finding my niche
My background is in both anthropology and photography. During my time as an undergraduate in anthropology, I worked as a photographer for my university’s student-run newspaper. I had no formal training as a photographer, but I’d spent enough time behind the lens that I was able to develop my skills enough to get paid for it. It was at the newspaper that I began to develop my documentary style. From there I continued on with my anthropology education with a master’s degree.
As an anthropologist, I’ve been interested in how I could introduce photography into my work. While there were always photos mixed in with analysis in the ethnographies I read, there was never any explicit information on using photography as part of the ethnographic method. Even so, anthropology has included photography as part of the “ethnographer’s toolkit” since the inception of photography itself. It’s used as a form of data collection, sometimes as a way to illustrate a scene or a concept, and othertimes as the data itselt
Over the last 100-150 years, photography has transformed from one of the tools in the ethnographer’s toolkit, to becoming a large part of its own anthropologic subfield – visual anthropology. In addition to being part of anthropological study, photography is used in very anthropological ways, even if it’s not specifically anthropology itself: documentary and street photography. These candid styles capture people and things, the artifacts of everyday life. They can be visually interesting, capturing something we would consider strange, or of the mundane activities of everyday life. They might tell a story or they might just capture an opportune moment. They attempt to capture the human condition, which relates them with anthropology and ethnography. These methods and styles are found popularly in publications like National Geographic and photographers like Henri Cartier-Bresson, Tony Vaccaro, and Alex Webb.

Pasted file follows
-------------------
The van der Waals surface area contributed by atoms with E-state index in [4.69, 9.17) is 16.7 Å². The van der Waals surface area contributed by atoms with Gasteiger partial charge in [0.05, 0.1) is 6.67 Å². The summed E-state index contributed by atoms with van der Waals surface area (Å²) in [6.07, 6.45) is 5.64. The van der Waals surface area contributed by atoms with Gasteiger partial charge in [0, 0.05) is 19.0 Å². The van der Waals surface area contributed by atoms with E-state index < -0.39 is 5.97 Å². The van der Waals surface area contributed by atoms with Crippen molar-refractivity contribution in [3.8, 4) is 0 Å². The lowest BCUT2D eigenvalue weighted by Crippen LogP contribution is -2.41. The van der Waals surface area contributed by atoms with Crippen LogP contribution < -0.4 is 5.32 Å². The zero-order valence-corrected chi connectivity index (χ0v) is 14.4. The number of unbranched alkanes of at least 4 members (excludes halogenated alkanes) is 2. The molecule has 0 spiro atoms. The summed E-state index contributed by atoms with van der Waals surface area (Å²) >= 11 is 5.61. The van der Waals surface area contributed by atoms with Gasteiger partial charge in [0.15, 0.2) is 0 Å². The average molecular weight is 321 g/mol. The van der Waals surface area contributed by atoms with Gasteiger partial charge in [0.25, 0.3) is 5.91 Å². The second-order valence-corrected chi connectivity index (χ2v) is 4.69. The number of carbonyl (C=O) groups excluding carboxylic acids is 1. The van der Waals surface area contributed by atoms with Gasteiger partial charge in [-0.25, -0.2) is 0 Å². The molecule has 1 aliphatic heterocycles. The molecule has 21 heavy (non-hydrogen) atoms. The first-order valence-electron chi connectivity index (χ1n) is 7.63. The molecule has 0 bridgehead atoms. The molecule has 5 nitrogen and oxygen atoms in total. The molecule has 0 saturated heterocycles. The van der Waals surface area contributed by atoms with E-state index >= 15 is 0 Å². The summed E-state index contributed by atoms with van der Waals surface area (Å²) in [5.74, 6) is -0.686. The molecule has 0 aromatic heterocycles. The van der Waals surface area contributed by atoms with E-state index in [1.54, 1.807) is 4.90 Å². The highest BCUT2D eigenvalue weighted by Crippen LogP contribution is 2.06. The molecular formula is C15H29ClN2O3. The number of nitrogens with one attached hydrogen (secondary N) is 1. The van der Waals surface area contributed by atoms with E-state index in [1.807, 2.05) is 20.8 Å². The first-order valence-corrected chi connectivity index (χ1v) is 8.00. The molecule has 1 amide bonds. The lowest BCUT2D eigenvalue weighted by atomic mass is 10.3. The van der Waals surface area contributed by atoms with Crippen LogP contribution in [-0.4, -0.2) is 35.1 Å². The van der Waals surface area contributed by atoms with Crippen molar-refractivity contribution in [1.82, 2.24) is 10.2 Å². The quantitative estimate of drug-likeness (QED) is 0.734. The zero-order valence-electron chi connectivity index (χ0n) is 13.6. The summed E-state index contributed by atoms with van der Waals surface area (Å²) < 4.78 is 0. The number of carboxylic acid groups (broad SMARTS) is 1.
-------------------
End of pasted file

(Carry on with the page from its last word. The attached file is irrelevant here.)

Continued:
Speaking of which, I recently began trying to identify my niche in photography. After spending a long period of time looking at different photographic styles and thinking introspectively about the things that I enjoy taking pictures of, and the things that I’m interested in (I still read National Geographic and wish that I could be taking those photos), what I eventually realized by looking back at what I’ve taken most of my pictures of, is that in some form or another I’ve been practicing candid, documentary-style photography since I first picked up a camera. And I’d never given it a thought.